High Friction Surfacing

In the UK, CD236 Surface course materials for construction, part of the Design Manual for Roads and Bridges, gives the requirements for the use of surfacing materials.

Tables 3.2a and 3.2b of CD236 define the circumstances in which HFS should be used based on the type of surfacing, the required skid resistance measured using SCRIM, the site category and the volume of commercial vehicles per lane the road experiences per day.

CD236 defines HFS as ‘specialised high friction surfacing conforming to clause 924 of the  Specification for Highway Works (MCHW1)’.

Clause 924 requires that both the HFS system and the installer have HAPAS or equivalent product acceptance scheme certification. These schemes have a requirement that a system meets strict laboratory determined test requirements and undergoes a two year road trial where its performance in use is assessed. The requirements for HFS systems under the HAPAS scheme operated by the British Board of Agrement (BBA) are available here, whilst the installer requirements under the scheme are here.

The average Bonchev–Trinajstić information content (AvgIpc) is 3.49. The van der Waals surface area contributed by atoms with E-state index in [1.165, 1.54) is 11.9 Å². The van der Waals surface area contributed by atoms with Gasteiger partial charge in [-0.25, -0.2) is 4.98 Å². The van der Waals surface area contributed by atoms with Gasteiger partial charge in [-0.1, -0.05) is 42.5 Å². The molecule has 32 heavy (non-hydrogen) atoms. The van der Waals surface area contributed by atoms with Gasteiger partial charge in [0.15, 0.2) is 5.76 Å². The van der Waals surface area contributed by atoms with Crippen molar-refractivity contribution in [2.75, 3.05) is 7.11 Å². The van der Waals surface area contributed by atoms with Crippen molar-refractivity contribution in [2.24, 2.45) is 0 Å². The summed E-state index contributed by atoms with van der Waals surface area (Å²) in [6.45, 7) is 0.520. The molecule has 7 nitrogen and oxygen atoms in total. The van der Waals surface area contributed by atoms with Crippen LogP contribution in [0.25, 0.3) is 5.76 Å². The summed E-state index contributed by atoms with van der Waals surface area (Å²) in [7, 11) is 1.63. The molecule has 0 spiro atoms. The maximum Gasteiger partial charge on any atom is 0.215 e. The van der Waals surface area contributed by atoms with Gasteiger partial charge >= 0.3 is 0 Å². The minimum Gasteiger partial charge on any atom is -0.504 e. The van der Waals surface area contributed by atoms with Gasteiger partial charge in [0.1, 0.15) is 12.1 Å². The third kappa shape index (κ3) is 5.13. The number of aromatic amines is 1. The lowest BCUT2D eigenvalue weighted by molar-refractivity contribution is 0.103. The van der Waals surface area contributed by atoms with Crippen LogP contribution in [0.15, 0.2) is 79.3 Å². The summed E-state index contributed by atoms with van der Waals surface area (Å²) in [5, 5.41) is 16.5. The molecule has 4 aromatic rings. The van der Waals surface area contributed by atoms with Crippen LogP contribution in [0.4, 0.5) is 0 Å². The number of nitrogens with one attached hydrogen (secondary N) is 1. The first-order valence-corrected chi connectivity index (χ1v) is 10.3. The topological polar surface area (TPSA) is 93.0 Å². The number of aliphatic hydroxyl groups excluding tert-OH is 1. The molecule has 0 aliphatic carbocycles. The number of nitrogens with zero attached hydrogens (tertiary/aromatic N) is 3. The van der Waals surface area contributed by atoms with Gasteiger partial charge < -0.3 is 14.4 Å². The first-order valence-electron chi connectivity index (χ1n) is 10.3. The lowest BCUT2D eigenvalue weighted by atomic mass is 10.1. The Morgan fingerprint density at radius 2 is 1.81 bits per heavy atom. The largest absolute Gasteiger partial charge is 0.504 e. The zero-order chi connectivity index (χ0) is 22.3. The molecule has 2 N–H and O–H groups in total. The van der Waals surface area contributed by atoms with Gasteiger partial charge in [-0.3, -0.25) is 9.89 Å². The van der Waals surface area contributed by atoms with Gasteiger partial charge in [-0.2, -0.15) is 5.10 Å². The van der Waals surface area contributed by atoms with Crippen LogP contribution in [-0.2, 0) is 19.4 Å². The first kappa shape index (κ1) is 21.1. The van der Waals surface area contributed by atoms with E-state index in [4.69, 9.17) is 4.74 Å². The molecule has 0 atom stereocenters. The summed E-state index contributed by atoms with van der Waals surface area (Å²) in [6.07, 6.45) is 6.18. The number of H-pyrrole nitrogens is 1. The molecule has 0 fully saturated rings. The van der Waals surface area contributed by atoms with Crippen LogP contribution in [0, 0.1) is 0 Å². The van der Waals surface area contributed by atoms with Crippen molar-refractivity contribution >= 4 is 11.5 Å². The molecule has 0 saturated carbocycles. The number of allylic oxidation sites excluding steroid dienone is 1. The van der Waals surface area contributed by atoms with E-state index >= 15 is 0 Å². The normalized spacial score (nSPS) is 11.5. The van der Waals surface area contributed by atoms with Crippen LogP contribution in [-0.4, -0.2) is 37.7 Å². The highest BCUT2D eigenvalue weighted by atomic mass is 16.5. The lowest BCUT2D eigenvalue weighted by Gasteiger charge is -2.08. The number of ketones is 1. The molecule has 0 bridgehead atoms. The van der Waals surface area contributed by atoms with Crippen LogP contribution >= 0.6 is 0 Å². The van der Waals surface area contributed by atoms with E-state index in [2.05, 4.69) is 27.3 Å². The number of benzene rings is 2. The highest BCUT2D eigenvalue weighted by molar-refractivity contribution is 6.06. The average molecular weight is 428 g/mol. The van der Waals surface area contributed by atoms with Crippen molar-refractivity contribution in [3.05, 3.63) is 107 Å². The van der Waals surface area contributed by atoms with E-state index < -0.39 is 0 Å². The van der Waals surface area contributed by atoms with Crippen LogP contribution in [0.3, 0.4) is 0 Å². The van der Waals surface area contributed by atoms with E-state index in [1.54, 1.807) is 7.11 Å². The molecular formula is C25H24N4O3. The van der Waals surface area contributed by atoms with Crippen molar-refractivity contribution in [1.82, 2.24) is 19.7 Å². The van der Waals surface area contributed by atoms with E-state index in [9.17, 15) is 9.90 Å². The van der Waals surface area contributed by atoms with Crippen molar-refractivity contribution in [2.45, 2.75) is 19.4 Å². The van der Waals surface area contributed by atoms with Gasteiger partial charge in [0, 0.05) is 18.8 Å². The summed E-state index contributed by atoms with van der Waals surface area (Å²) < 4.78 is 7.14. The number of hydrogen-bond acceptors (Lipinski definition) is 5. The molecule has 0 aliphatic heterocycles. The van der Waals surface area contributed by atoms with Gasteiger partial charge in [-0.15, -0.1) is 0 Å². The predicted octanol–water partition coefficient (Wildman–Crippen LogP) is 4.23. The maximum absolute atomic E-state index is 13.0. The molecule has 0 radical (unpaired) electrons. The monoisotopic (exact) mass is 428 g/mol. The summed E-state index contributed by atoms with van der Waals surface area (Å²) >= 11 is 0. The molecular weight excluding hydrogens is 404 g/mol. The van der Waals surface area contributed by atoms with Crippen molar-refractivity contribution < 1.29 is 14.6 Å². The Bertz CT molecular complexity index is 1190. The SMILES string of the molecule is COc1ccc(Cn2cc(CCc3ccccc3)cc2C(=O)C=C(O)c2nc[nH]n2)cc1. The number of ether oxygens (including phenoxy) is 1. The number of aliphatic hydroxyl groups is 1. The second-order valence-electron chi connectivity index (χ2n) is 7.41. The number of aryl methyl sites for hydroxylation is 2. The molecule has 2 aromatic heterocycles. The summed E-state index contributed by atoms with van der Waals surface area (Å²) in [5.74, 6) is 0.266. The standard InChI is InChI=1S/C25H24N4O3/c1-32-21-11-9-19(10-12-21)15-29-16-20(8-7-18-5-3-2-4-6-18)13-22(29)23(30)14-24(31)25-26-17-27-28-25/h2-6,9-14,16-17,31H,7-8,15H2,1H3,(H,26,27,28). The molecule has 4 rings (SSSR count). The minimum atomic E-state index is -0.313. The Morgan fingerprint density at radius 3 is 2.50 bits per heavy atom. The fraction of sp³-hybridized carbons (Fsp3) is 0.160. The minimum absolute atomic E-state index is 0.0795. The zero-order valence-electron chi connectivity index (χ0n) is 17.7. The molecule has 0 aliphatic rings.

Types of HFS System

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There are several different types of high friction surfacing. The main difference is that some systems are applied hot and others at ambient temperatures, leading to the generic terms ‘hot-applied’ and ‘cold-applied’.

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Cold-applied systems

Cold-applied systems comprise two or more chemical components including at least one liquid. When blended, a cure or hardening process is instigated.

This blended binder is spread onto the substrate and aggregate is scattered onto it to excess whilst still wet. The binder curing process adheres the aggregate and, once complete, excess aggregate can be swept off for re-use.

There are different types of chemistry within the cold-applied HFS systems but the fundamental method of installation is the same.

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Hot-applied systems

Hot-applied systems employ resin binder and a graded blend of calcined bauxite and finer aggregates and are pre-mixed at the factory.

When heated on site, they become molten, are installed using the screed method and harden upon cooling.

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All HFS systems have strengths and weaknesses. To assist in selecting a system that is right for your needs, the tables here are useful:

 

High friction surfacing (HFS) systems delivered by WJ Group

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